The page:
"You like cat?" driver asked, "We have three here, our kids' been trying to take care of them because they keep crying"

"Don't they have mother? It seemed like they are well cared for" I doubted.

"They had, mom gone two days ago and they're crying for food. We bought fish and had the kids feed them"

"They are doing a good job" I smiled

"But they are only here because it's Sunday, and their moms're at work and we too have to drive. When we're off, they are going with us and the cats' can't come"

"They can't stay in the taxi pool forever", he said, "At least they can't stay at that age"

While he was talking, more kids are joining the others, so we have a bunch of spectators.

"All right" I think, some part of my autopilot doesn't need re-programming.

One girl, the eldest among the crowd, stepped forward and hand the kitten over. She looked just like Jim Bridges, our blind cat.

I took the crying kitten and as soon as I carry her in my arms, she fell silent. A boy came forward and hand over his kitten. It looks just like a tiny version of our Blossom.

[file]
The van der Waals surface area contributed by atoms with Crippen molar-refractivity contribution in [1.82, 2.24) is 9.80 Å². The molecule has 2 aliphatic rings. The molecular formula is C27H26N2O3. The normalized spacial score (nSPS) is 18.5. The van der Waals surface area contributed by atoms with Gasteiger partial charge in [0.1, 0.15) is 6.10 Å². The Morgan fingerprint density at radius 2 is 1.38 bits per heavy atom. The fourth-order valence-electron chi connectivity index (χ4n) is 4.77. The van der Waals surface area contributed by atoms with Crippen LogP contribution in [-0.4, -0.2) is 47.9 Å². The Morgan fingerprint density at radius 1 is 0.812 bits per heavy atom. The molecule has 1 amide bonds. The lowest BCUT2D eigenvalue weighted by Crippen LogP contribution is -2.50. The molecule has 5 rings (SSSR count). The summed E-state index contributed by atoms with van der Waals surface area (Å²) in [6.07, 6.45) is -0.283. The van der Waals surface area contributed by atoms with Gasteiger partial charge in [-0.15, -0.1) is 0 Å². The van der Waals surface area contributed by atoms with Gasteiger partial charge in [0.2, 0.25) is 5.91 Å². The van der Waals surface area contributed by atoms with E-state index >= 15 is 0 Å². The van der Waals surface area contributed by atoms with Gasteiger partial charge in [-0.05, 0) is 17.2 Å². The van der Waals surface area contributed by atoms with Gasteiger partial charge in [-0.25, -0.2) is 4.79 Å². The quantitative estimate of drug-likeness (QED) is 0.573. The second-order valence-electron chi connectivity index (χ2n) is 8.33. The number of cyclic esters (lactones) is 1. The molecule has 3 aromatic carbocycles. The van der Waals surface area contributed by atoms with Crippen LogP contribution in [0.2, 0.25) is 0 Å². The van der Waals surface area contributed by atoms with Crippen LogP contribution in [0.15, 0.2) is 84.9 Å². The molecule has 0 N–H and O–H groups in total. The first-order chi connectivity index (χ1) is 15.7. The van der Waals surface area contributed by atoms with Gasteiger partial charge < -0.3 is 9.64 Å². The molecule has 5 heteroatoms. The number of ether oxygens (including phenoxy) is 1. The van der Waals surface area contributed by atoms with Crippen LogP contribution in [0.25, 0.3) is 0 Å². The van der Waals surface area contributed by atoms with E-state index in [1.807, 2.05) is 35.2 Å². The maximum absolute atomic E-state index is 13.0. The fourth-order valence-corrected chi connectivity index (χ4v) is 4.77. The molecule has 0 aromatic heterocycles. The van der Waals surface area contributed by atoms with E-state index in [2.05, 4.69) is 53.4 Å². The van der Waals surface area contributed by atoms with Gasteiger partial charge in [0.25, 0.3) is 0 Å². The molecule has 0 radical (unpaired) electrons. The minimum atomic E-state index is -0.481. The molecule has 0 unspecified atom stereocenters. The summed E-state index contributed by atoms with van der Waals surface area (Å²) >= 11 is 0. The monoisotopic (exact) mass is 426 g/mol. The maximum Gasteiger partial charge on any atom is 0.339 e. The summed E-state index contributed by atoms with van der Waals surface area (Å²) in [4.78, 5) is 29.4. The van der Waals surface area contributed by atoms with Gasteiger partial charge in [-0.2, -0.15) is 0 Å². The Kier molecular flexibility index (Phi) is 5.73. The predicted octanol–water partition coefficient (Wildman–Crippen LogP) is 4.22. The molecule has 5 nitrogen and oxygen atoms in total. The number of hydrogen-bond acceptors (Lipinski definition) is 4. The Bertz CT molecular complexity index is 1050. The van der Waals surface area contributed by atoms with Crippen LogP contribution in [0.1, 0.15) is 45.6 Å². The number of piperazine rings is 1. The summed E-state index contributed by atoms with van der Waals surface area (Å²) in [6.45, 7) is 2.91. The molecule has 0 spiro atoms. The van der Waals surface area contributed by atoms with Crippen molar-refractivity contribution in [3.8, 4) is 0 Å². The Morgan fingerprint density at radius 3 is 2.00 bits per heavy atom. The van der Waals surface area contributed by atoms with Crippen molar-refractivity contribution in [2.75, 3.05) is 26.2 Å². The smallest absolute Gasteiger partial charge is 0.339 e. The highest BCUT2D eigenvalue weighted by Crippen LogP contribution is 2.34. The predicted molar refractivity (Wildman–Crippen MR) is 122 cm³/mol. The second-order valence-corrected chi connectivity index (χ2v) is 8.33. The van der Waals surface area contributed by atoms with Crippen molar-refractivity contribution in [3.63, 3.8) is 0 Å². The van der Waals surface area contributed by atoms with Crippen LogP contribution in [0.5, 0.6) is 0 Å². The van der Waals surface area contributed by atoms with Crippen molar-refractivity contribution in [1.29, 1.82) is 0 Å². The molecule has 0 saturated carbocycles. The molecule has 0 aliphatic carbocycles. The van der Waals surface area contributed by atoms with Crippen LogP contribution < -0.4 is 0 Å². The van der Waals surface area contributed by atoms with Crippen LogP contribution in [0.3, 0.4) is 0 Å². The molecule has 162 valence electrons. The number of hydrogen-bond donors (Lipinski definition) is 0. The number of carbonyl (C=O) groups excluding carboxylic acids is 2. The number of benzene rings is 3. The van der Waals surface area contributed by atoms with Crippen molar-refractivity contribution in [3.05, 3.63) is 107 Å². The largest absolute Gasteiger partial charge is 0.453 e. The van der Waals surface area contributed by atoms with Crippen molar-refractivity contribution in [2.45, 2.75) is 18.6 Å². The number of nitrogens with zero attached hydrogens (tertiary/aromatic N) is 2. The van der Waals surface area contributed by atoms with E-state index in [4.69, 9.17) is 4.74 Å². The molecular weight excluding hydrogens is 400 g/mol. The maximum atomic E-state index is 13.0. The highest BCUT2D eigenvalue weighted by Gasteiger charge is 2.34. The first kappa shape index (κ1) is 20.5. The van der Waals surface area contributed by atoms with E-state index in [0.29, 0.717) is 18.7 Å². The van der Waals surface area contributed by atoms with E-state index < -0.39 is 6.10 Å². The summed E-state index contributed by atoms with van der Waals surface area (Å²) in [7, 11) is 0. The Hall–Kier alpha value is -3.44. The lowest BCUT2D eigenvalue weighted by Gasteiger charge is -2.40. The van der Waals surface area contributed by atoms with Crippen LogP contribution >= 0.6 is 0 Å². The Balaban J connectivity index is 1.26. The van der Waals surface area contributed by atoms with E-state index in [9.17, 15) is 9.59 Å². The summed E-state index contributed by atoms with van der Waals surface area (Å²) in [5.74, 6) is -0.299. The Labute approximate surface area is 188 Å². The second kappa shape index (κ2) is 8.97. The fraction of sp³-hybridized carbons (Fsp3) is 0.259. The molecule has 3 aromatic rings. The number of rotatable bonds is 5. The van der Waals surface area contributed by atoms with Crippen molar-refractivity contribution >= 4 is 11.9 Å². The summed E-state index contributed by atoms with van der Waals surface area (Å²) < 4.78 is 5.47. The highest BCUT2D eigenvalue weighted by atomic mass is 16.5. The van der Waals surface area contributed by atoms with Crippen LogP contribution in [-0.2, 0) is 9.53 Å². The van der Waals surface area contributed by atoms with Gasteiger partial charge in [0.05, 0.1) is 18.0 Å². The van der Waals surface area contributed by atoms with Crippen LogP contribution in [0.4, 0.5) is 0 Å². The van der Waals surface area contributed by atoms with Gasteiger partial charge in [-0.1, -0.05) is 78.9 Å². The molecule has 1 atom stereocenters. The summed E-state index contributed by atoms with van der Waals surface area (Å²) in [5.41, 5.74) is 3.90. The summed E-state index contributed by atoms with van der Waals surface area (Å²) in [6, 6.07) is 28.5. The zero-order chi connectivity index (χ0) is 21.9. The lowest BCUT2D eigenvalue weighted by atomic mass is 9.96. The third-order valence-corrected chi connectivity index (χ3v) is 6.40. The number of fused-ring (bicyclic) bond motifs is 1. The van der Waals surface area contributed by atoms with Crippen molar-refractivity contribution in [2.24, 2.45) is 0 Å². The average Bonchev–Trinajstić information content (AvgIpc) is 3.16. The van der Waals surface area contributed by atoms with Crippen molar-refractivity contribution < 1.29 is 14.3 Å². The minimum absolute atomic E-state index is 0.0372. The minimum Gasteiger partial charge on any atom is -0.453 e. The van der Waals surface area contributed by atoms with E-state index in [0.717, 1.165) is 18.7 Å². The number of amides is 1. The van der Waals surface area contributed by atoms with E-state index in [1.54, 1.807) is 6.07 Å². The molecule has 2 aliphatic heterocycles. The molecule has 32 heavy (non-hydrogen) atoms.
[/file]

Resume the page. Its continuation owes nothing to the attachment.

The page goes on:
"Where's the other one? Kitten is going home!" the driver shouted. He mounted his bike when we had a little handing over ceremony.

The youngest of the crowd came squeezing through the spectators and handed over a yellow tuxedo.

When I turned around another driver, next in line, said "What about me? are you going to get me home with you?"

There's a humor with sexual indecency innuendo.

I looked at him with three furballs cuddling between my breasts, and replied "Come on, just as long as you sleep in a small cage, no clothing, food twice a day, raw chicken. No bath, you lick yourself clean, and you defecate in a box of sand"

The rest of the pool laughed out loud. Children don't understand so they just looked on.

There's a humor with factual innuendo.

I mounted the motorbike, and suddenly one of the kids shed tears.

"Bye meng", he waved his little hands.
Meng is how locals traditionally called cat, so instead of "kitty kitty kitty" they called "meng meng meng" and cats usually come.

The girl waved her hands too "Bye meng"

And then the whole chorus "Bye.... bye meng, bye mam... be good meng...."

I went in a drunkard and left a celebrity.

But I am happy.

Both the kittens and the children are the next in line toward the future. They are the children of small people. They are the next in life that carries both the blessing and the curse of the world, whichever they grow toward.

They are gone only for few days, but Donna and Hero had delivered the next in life into my hand.

Still I am happier for the kids. If once in a while they can show compassion toward the unfortunate, then the next (everything) in life is probably in a good hand.

~ Josie